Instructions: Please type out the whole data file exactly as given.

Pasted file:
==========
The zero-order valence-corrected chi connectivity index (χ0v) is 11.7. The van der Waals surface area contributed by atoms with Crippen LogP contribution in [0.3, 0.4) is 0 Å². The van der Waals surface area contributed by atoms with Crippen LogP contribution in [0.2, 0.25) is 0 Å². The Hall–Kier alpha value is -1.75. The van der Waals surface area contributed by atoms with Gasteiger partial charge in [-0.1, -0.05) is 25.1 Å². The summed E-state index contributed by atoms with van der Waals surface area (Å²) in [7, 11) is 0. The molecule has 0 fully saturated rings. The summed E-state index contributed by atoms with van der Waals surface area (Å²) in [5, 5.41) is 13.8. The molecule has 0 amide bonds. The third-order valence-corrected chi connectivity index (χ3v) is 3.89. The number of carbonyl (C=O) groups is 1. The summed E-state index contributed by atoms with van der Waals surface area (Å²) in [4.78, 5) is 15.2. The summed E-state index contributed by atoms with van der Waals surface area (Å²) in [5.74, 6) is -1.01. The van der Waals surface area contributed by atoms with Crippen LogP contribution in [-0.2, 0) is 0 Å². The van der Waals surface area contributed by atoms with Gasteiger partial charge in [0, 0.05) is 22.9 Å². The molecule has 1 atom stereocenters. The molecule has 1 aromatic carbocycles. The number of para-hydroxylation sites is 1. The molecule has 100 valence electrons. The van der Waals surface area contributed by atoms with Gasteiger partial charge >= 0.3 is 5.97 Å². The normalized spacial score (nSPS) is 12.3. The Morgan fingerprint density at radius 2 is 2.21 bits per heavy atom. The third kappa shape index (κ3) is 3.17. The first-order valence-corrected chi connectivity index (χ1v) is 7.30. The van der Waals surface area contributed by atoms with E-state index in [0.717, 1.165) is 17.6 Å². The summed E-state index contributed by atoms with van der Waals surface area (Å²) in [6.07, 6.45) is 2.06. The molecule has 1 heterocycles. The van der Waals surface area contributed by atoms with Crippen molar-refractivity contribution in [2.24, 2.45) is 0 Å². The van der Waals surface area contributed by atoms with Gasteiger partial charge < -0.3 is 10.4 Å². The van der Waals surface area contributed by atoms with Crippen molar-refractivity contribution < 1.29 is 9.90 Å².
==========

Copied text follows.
The zero-order valence-corrected chi connectivity index (χ0v) is 11.7. The van der Waals surface area contributed by atoms with Crippen LogP contribution in [0.3, 0.4) is 0 Å². The van der Waals surface area contributed by atoms with Crippen LogP contribution in [0.2, 0.25) is 0 Å². The Hall–Kier alpha value is -1.75. The van der Waals surface area contributed by atoms with Gasteiger partial charge in [-0.1, -0.05) is 25.1 Å². The summed E-state index contributed by atoms with van der Waals surface area (Å²) in [7, 11) is 0. The molecule has 0 fully saturated rings. The summed E-state index contributed by atoms with van der Waals surface area (Å²) in [5, 5.41) is 13.8. The molecule has 0 amide bonds. The third-order valence-corrected chi connectivity index (χ3v) is 3.89. The number of carbonyl (C=O) groups is 1. The summed E-state index contributed by atoms with van der Waals surface area (Å²) in [4.78, 5) is 15.2. The summed E-state index contributed by atoms with van der Waals surface area (Å²) in [5.74, 6) is -1.01. The van der Waals surface area contributed by atoms with Crippen LogP contribution in [-0.2, 0) is 0 Å². The van der Waals surface area contributed by atoms with Gasteiger partial charge in [0, 0.05) is 22.9 Å². The molecule has 1 atom stereocenters. The molecule has 1 aromatic carbocycles. The number of para-hydroxylation sites is 1. The molecule has 100 valence electrons. The van der Waals surface area contributed by atoms with Gasteiger partial charge >= 0.3 is 5.97 Å². The normalized spacial score (nSPS) is 12.3. The Morgan fingerprint density at radius 2 is 2.21 bits per heavy atom. The third kappa shape index (κ3) is 3.17. The first-order valence-corrected chi connectivity index (χ1v) is 7.30. The van der Waals surface area contributed by atoms with E-state index in [0.717, 1.165) is 17.6 Å². The summed E-state index contributed by atoms with van der Waals surface area (Å²) in [6.07, 6.45) is 2.06. The molecule has 1 heterocycles. The van der Waals surface area contributed by atoms with Crippen molar-refractivity contribution in [2.24, 2.45) is 0 Å². The van der Waals surface area contributed by atoms with Gasteiger partial charge < -0.3 is 10.4 Å². The van der Waals surface area contributed by atoms with Crippen molar-refractivity contribution < 1.29 is 9.90 Å².